Canadian Foreign Policy in the Labour Market: Democratic or Not?

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Essay #: 054588
Total text length is 8,147 characters (approximately 5.6 pages).

Excerpts from the Paper

The beginning:
Canadian Foreign Policy in the Labour Market: Democratic or Not?
Canada’s immigration policy, which is part of its foreign policy, is known as one of the most liberal in the world. With a labour shortage in the Canadian employment sector (Cranford and Ladd), Canada’s government has taken advantage of this immigration policy to welcome international workers and new citizens to the country. At the same time according to Cranford and Ladd, as well as Vosko, these immigrants have faced serious challenges in beginning their working life in Canada. These challenges are especially great for immigrant women. Both of the articles reviewed in this paper address this issue, and determine different ways of making Canadian policy more democratic for...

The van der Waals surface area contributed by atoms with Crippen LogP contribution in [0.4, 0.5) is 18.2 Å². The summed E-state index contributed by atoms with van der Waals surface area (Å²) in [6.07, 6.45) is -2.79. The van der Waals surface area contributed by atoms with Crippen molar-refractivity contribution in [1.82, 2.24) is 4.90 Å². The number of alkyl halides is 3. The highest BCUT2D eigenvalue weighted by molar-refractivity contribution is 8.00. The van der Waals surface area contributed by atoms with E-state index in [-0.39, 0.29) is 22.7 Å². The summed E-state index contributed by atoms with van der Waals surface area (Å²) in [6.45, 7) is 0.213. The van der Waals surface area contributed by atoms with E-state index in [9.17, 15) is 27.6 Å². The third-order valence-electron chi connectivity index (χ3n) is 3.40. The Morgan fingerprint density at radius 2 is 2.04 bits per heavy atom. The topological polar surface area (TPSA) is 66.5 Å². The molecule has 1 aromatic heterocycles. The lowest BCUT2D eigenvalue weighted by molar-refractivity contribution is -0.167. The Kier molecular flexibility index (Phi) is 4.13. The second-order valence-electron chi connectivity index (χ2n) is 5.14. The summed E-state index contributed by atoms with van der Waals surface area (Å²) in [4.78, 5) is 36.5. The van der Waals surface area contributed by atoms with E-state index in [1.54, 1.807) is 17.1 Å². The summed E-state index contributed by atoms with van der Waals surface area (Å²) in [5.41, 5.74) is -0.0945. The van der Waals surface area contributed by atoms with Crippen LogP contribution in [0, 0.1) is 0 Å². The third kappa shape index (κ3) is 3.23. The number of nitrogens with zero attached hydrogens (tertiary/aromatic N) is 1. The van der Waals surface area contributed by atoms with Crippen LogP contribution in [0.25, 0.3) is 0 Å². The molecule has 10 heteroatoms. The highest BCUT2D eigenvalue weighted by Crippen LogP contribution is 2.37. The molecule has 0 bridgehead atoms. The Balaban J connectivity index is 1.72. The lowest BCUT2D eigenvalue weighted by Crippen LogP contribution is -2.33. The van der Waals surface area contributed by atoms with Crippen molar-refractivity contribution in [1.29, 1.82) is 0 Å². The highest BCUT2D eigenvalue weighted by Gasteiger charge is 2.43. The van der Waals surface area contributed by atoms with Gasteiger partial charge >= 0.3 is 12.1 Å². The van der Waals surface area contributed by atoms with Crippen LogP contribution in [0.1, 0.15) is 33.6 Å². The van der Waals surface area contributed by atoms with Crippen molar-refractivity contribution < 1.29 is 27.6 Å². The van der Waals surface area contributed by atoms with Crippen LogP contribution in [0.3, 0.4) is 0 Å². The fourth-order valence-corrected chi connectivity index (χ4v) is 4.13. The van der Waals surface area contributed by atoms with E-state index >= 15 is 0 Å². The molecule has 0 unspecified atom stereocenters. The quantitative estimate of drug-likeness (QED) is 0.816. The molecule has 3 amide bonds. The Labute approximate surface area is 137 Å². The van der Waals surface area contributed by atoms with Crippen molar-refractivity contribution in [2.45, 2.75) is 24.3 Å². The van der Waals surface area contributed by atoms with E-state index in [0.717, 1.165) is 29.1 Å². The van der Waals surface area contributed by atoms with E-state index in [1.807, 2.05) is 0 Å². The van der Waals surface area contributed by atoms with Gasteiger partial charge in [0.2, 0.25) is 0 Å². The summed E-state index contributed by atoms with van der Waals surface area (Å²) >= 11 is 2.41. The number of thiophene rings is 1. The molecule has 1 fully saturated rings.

The end:
.....d with a plan that brings workers here only to severely limit their opportunities for a good life. This is neither democratic nor equitable. Both Vosko’s plan for policy change at the federal level, and the ideas of Cranford and Ladd to help immigrants feel like they are part of the solution, seem needed in order to democratize the labour market in Canada over the long run.
References
Cranford, C. and Ladd, D. "Community unionism: organising
for fair employment in Canada." Just Labor 3 (2003): 46-59.
Vosko, Leah F. Rethinking Feminization: Gendered
Precariousness in the Canadian Labour Market and the Crisis in Social Reproduction. Monograph prepared for the Annual Robart’s Lecture. Toronto: John P. Robarts Centre for Canadian Studies, 2002.